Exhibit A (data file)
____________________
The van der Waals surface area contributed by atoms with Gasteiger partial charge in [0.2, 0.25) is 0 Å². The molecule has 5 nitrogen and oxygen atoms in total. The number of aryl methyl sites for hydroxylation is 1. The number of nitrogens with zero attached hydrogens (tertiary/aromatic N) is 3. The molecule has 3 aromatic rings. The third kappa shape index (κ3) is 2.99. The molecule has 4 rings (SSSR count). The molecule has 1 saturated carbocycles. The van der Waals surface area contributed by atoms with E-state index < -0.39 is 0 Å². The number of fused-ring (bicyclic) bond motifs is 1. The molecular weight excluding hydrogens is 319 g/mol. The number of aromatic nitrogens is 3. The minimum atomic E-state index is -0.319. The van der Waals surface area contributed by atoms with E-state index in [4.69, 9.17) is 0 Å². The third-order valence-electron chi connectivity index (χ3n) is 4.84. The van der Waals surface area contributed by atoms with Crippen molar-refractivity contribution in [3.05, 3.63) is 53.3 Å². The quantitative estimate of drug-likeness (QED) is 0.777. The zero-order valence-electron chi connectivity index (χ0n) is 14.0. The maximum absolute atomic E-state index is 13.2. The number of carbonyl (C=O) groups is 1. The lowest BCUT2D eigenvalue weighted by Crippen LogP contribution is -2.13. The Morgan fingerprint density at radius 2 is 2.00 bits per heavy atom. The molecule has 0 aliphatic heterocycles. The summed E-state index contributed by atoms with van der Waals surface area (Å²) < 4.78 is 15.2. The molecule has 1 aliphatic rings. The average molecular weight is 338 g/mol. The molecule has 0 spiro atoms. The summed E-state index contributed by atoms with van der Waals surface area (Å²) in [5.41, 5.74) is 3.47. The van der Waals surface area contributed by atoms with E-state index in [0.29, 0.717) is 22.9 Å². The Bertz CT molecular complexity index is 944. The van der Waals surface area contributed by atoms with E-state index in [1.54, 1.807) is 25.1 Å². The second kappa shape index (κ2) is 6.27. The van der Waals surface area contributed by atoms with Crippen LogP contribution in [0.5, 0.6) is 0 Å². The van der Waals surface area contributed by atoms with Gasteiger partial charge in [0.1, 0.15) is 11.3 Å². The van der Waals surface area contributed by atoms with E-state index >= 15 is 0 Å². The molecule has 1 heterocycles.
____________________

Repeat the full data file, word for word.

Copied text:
The van der Waals surface area contributed by atoms with Gasteiger partial charge in [0.2, 0.25) is 0 Å². The molecule has 5 nitrogen and oxygen atoms in total. The number of aryl methyl sites for hydroxylation is 1. The number of nitrogens with zero attached hydrogens (tertiary/aromatic N) is 3. The molecule has 3 aromatic rings. The third kappa shape index (κ3) is 2.99. The molecule has 4 rings (SSSR count). The molecule has 1 saturated carbocycles. The van der Waals surface area contributed by atoms with E-state index < -0.39 is 0 Å². The number of fused-ring (bicyclic) bond motifs is 1. The molecular weight excluding hydrogens is 319 g/mol. The number of aromatic nitrogens is 3. The minimum atomic E-state index is -0.319. The van der Waals surface area contributed by atoms with E-state index in [4.69, 9.17) is 0 Å². The third-order valence-electron chi connectivity index (χ3n) is 4.84. The van der Waals surface area contributed by atoms with Crippen molar-refractivity contribution in [3.05, 3.63) is 53.3 Å². The quantitative estimate of drug-likeness (QED) is 0.777. The zero-order valence-electron chi connectivity index (χ0n) is 14.0. The maximum absolute atomic E-state index is 13.2. The number of carbonyl (C=O) groups is 1. The lowest BCUT2D eigenvalue weighted by Crippen LogP contribution is -2.13. The Morgan fingerprint density at radius 2 is 2.00 bits per heavy atom. The molecule has 0 aliphatic heterocycles. The summed E-state index contributed by atoms with van der Waals surface area (Å²) < 4.78 is 15.2. The molecule has 1 aliphatic rings. The average molecular weight is 338 g/mol. The molecule has 0 spiro atoms. The summed E-state index contributed by atoms with van der Waals surface area (Å²) in [5.41, 5.74) is 3.47. The van der Waals surface area contributed by atoms with E-state index in [0.29, 0.717) is 22.9 Å². The Bertz CT molecular complexity index is 944. The van der Waals surface area contributed by atoms with E-state index in [1.54, 1.807) is 25.1 Å². The second kappa shape index (κ2) is 6.27. The van der Waals surface area contributed by atoms with Crippen LogP contribution in [0.5, 0.6) is 0 Å². The van der Waals surface area contributed by atoms with Gasteiger partial charge in [0.1, 0.15) is 11.3 Å². The van der Waals surface area contributed by atoms with E-state index >= 15 is 0 Å². The molecule has 1 heterocycles.